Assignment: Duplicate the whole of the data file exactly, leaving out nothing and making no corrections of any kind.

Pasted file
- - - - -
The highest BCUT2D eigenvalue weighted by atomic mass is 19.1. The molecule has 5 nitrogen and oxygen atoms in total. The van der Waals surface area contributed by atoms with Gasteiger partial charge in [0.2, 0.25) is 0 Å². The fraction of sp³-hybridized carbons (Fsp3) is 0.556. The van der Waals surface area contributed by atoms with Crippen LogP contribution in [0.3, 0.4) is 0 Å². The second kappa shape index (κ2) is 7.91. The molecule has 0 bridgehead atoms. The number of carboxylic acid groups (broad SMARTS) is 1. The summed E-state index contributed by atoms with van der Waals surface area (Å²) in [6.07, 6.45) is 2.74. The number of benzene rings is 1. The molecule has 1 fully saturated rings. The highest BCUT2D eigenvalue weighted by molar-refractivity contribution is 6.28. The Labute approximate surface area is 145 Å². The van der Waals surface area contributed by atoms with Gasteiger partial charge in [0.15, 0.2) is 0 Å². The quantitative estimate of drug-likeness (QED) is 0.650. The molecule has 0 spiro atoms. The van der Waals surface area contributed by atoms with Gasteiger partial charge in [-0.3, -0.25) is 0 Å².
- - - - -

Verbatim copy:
The highest BCUT2D eigenvalue weighted by atomic mass is 19.1. The molecule has 5 nitrogen and oxygen atoms in total. The van der Waals surface area contributed by atoms with Gasteiger partial charge in [0.2, 0.25) is 0 Å². The fraction of sp³-hybridized carbons (Fsp3) is 0.556. The van der Waals surface area contributed by atoms with Crippen LogP contribution in [0.3, 0.4) is 0 Å². The second kappa shape index (κ2) is 7.91. The molecule has 0 bridgehead atoms. The number of carboxylic acid groups (broad SMARTS) is 1. The summed E-state index contributed by atoms with van der Waals surface area (Å²) in [6.07, 6.45) is 2.74. The number of benzene rings is 1. The molecule has 1 fully saturated rings. The highest BCUT2D eigenvalue weighted by molar-refractivity contribution is 6.28. The Labute approximate surface area is 145 Å². The van der Waals surface area contributed by atoms with Gasteiger partial charge in [0.15, 0.2) is 0 Å². The quantitative estimate of drug-likeness (QED) is 0.650. The molecule has 0 spiro atoms. The van der Waals surface area contributed by atoms with Gasteiger partial charge in [-0.3, -0.25) is 0 Å².